Monday, November 29, 2010

Of Mice and Water Bugs

In the weeks preceding Thanksgiving, I was visited by a couple of God’s creatures: a mouse and a water bug. Now, the latter is a periodic caller to my ground floor lair here in the Bronx, most especially in the heat and humidity of summertime, which can be pretty bad in these parts. But the former is rare, which is good because I’m not as nimble as I once was.

As there are infrequent sightings of water bugs at this time of year, this particular visitation was an anomaly of sorts. The bug's stomping grounds, too, were unusual—not along my kitchen or bathroom floors but in my bed and on my head. I awoke feeling something in my hair—the little that remains of it—and brushed my hands through it. Must have been nothing, I initially reasoned, in my nighttime torpor. However, seconds later, feeling something once more, I ran my hands over my head and hair again. This go-around propelled this uninvited intruder to the far end of my bed, which was illuminated by a night-light. I could now distinguish the silhouette of some small creature slowly but surely meandering away from me. And I wasn’t dreaming or hallucinating, either.

Having been visited by a mouse only a couple of days earlier—coming out of the early season cold and pitter-pattering through the enclosed heating pipes along my ceiling—I initially feared the worse—that I had had a mouse on my head only moments before, which was now somewhere in my bed. But as I grew more alert and my senses sharpened with each waking second, I knew the zigzag gait of the creature on the unsteady terrain of my bed's blanket bespoke water bug, and not a more fleet-footed mouse.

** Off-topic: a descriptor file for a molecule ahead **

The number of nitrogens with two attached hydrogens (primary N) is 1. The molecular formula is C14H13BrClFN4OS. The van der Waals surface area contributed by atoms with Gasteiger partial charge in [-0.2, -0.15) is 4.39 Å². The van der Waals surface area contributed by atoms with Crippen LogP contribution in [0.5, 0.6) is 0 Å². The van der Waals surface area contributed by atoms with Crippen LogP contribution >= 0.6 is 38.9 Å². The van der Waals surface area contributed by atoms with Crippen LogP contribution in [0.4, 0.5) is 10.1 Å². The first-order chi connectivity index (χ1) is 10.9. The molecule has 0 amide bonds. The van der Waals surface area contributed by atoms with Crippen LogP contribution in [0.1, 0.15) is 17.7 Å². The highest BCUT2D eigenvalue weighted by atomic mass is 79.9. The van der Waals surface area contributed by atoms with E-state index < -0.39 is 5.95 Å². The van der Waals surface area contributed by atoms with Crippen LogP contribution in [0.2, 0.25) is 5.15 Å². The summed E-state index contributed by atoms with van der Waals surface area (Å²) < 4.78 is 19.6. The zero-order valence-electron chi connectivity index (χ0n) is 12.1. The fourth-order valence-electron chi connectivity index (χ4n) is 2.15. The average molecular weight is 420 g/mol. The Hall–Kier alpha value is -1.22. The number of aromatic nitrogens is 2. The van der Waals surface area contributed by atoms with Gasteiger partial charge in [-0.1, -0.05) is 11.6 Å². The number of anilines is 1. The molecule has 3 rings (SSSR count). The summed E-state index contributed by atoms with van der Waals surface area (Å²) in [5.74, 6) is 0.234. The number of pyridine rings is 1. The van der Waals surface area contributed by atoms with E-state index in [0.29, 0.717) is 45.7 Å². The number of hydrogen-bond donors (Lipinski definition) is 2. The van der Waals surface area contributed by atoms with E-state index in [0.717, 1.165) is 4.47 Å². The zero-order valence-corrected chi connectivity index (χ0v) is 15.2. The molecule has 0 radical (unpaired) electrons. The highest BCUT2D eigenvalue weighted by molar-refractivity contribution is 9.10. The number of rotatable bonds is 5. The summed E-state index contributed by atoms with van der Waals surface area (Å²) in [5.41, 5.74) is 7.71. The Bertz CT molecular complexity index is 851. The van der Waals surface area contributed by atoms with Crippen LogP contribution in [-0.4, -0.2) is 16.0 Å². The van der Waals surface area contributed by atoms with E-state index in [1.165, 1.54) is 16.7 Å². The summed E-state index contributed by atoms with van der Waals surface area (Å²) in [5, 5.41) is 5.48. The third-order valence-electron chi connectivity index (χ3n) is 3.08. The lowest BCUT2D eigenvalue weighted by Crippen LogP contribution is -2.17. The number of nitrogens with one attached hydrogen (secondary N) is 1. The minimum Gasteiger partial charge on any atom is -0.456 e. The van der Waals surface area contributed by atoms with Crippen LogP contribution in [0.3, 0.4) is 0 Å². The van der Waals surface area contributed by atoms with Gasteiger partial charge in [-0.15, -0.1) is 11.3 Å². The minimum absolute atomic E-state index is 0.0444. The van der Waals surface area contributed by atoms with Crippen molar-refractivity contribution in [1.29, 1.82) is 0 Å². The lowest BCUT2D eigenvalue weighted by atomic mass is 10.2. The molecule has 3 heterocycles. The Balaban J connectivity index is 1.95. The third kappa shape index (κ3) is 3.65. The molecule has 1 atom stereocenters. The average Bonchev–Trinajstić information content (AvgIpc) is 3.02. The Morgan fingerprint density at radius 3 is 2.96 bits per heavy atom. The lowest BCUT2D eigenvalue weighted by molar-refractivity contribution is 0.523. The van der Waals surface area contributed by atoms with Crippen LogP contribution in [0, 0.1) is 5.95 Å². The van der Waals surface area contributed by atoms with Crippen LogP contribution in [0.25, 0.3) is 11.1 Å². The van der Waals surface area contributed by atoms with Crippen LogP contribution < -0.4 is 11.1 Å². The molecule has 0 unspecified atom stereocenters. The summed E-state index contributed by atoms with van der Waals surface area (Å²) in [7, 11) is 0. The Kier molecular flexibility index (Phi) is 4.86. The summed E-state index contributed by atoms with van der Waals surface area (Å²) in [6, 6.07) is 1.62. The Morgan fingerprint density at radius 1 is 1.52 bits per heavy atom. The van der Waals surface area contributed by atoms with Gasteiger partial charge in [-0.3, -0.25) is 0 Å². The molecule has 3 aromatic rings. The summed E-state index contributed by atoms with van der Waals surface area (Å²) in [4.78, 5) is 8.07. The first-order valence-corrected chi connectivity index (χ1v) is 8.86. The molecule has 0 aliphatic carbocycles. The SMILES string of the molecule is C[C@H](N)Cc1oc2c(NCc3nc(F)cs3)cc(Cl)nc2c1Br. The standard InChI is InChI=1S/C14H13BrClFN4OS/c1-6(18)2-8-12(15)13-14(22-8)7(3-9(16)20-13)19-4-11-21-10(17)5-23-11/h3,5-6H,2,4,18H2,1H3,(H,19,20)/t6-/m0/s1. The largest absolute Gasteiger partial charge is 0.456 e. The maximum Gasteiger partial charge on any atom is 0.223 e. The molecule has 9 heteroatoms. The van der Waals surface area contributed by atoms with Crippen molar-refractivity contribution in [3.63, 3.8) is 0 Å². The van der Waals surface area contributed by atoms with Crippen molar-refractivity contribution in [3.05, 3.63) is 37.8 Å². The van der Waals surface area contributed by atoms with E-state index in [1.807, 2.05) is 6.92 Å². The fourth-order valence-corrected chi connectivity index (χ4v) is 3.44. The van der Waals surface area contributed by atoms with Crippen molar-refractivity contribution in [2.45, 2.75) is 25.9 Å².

Water bugs are pretty harmless. I suspect Andrew Zimmern has very likely even sampled a few in some outdoor marketplace or barbecue. As far as I know, they don’t bite or any such thing. But they are still creepy-looking. Sure, this misunderstood insect is judged largely by its grisly appearance, which as bugs go is downright sinister. They have quite a disagreeable crunch when you squash them, too.

It was about three o’clock when this incident played out. I subsequently got out of bed and switched on my bedroom light. The bug was gone. I searched high and low for this meddling insect, but it had evidently made its escape into some unseen nook and cranny. Still, I thoroughly examined all of my bed’s trappings from sheets to pillows to blanket. I just don't trust water bugs. They have this knack of quietly looming and returning for encores. But there was no sign of it—anywhere. I don't know why, but I opted not to return to my bed, and slept the rest of the night on an uncomfortable easy chair in another room. I let the water bug win. There must be a life lesson here.

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